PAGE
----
Larissa Swirski and Gabriel Riera probably never met, although they both survived the dangerous and intriguing scenario that the Strait of Gibraltar was during WWII; she, as queen of hearts, double agent of the Nazis and allies in Gibraltar’s spy ring, which the British dubbed Spy Row; him, as a prisoner forced to eat crushed snails to avoid starvation while digging a huge tunnel under the Carbonera mountain range to be used in a German offensive against the Rock that never took place. Although the history books linger on other exploits, a tense and low-key battle took place in Cadiz in the early 1940s; one of the frustrated military operations, spies and prisoner battalions who built over 640 bunkers and various military infrastructure that would soon be abandoned to their fate along the Cadiz coast.
Bunkers, anti-aircraft guns, command posts, tunnels and even a hidden road to Algeciras are living witnesses of a war being fought in one of the essential geostrategic corners of the world where no shots were fired. The infrastructure that stretches along the coast of Cadiz, from Huelva to Malaga, was part of the so-called Plan of Fortifications of the Southern Border, designed by Brigadier General Pedro Jevenois Labernade in May 1939. Just before World War II, Franco The Army studied a fortification and artillery plan that would officially serve to defend the country against possible incursions by Allied forces. “We are talking about a very serious project,” explains Alfonso Escuadra, an expert on Cadiz’s military heritage and its historical context. “With the system of fortifications on the line of the Pyrenees [the so-called P Line, which consisted of 6,000 bunkers built between 1944 and 1948] these are the great defensive constructions of the time.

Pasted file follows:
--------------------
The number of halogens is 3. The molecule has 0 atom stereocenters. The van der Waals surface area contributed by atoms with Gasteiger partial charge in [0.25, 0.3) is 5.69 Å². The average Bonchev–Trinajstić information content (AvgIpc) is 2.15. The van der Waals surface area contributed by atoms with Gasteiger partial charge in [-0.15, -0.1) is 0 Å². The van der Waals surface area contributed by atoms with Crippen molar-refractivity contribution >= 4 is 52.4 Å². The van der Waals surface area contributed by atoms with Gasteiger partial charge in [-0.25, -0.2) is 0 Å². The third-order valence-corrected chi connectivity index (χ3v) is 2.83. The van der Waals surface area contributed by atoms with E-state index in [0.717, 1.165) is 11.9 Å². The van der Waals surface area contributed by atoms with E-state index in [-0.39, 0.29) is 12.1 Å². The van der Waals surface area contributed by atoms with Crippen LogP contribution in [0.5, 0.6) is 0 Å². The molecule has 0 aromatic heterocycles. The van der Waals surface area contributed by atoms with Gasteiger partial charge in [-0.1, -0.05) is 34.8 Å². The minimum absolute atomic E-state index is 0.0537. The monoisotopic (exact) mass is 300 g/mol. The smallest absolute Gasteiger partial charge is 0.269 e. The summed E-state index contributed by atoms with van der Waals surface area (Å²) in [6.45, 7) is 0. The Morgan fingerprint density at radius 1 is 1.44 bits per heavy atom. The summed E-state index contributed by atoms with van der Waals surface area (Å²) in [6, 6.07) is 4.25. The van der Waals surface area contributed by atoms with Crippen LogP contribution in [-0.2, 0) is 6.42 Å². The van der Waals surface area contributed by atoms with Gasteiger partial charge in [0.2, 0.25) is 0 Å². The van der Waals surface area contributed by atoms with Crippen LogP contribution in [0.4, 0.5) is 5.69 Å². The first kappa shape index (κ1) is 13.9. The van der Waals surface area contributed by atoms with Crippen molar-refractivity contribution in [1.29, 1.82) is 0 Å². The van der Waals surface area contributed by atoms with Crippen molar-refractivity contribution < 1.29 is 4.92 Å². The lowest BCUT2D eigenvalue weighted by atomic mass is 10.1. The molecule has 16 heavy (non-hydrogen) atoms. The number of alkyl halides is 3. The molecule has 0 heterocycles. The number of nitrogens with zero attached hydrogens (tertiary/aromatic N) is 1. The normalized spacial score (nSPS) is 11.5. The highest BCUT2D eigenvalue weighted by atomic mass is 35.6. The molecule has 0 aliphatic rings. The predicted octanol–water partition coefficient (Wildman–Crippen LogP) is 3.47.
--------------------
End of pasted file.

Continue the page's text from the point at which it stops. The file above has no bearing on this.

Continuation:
But no matter how much the Franco regime insisted that the fortifications in the Strait of Gibraltar were for defense purposes only, no one would deny that whoever controlled the Strait and the Suez Canal would have the keys to the Mediterranean. In 1940, the regime erected a particularly dense fortified line around Gibraltar. âAll elements of the artillery system and observatories have an offensive undertone,â explains Escuadra. For this reason, Nazi Germany included the bunkers that same year as key aspects of Operation Felix – Hitler’s plan to invade Gibraltar in January 1941.
âSome still think that in Hendaye’s interview [held between Franco and Hitler in October 1940 to discuss Spainâs entry into the war], no agreement has been reached, but it is not, âsays Escuadra. âThe fortifications were used as a key element in the negotiations. In fact, secret documents have surfaced in German archives in which Nazi General Hubert Lanz states that the Spanish state had “given him several bunkers located in La LÃnea”. Escuadra thinks it is clear that the plan to invade Gibraltar involved a much greater degree of Francoist regime involvement than had historically been assumed. But preparations for the seizure of the Rock ended up going awry, as they overlapped with the German occupation operation of the USSR and the subsequent transfer of advantages to the Allies.
A quiet war
Meanwhile, on the ground in Campo de Gibraltar, there was a lot of espionage and even double agents, like Swirski, whose fascinating life was documented by journalist Wayne Jamison.